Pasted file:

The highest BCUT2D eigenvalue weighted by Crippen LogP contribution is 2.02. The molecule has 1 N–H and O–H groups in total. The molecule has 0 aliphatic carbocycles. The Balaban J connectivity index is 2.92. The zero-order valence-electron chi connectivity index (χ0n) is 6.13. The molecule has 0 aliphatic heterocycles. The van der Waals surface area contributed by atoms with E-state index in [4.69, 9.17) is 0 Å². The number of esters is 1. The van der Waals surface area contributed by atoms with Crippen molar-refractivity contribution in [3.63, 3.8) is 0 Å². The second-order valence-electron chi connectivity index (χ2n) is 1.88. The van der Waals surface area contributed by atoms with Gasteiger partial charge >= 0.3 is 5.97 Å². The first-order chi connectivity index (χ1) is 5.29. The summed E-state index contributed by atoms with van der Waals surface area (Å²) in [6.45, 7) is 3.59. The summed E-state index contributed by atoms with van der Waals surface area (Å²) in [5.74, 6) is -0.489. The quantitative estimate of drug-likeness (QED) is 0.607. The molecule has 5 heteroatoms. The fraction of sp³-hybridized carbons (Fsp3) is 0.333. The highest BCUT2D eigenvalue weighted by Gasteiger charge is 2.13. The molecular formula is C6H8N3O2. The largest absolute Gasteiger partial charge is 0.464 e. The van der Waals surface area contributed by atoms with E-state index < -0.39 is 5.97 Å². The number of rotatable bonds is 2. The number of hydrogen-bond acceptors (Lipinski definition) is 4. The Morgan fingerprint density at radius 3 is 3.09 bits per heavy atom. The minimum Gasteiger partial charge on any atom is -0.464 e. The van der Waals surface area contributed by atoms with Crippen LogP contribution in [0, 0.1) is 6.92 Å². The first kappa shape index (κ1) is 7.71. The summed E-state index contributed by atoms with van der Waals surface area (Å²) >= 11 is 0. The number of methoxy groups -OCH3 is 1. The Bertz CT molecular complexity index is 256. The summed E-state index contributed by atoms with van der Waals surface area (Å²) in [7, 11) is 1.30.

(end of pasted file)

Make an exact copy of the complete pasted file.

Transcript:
The highest BCUT2D eigenvalue weighted by Crippen LogP contribution is 2.02. The molecule has 1 N–H and O–H groups in total. The molecule has 0 aliphatic carbocycles. The Balaban J connectivity index is 2.92. The zero-order valence-electron chi connectivity index (χ0n) is 6.13. The molecule has 0 aliphatic heterocycles. The van der Waals surface area contributed by atoms with E-state index in [4.69, 9.17) is 0 Å². The number of esters is 1. The van der Waals surface area contributed by atoms with Crippen molar-refractivity contribution in [3.63, 3.8) is 0 Å². The second-order valence-electron chi connectivity index (χ2n) is 1.88. The van der Waals surface area contributed by atoms with Gasteiger partial charge >= 0.3 is 5.97 Å². The first-order chi connectivity index (χ1) is 5.29. The summed E-state index contributed by atoms with van der Waals surface area (Å²) in [6.45, 7) is 3.59. The summed E-state index contributed by atoms with van der Waals surface area (Å²) in [5.74, 6) is -0.489. The quantitative estimate of drug-likeness (QED) is 0.607. The molecule has 5 heteroatoms. The fraction of sp³-hybridized carbons (Fsp3) is 0.333. The highest BCUT2D eigenvalue weighted by Gasteiger charge is 2.13. The molecular formula is C6H8N3O2. The largest absolute Gasteiger partial charge is 0.464 e. The van der Waals surface area contributed by atoms with E-state index < -0.39 is 5.97 Å². The number of rotatable bonds is 2. The number of hydrogen-bond acceptors (Lipinski definition) is 4. The Morgan fingerprint density at radius 3 is 3.09 bits per heavy atom. The minimum Gasteiger partial charge on any atom is -0.464 e. The van der Waals surface area contributed by atoms with Crippen LogP contribution in [0, 0.1) is 6.92 Å². The first kappa shape index (κ1) is 7.71. The summed E-state index contributed by atoms with van der Waals surface area (Å²) >= 11 is 0. The number of methoxy groups -OCH3 is 1. The Bertz CT molecular complexity index is 256. The summed E-state index contributed by atoms with van der Waals surface area (Å²) in [7, 11) is 1.30.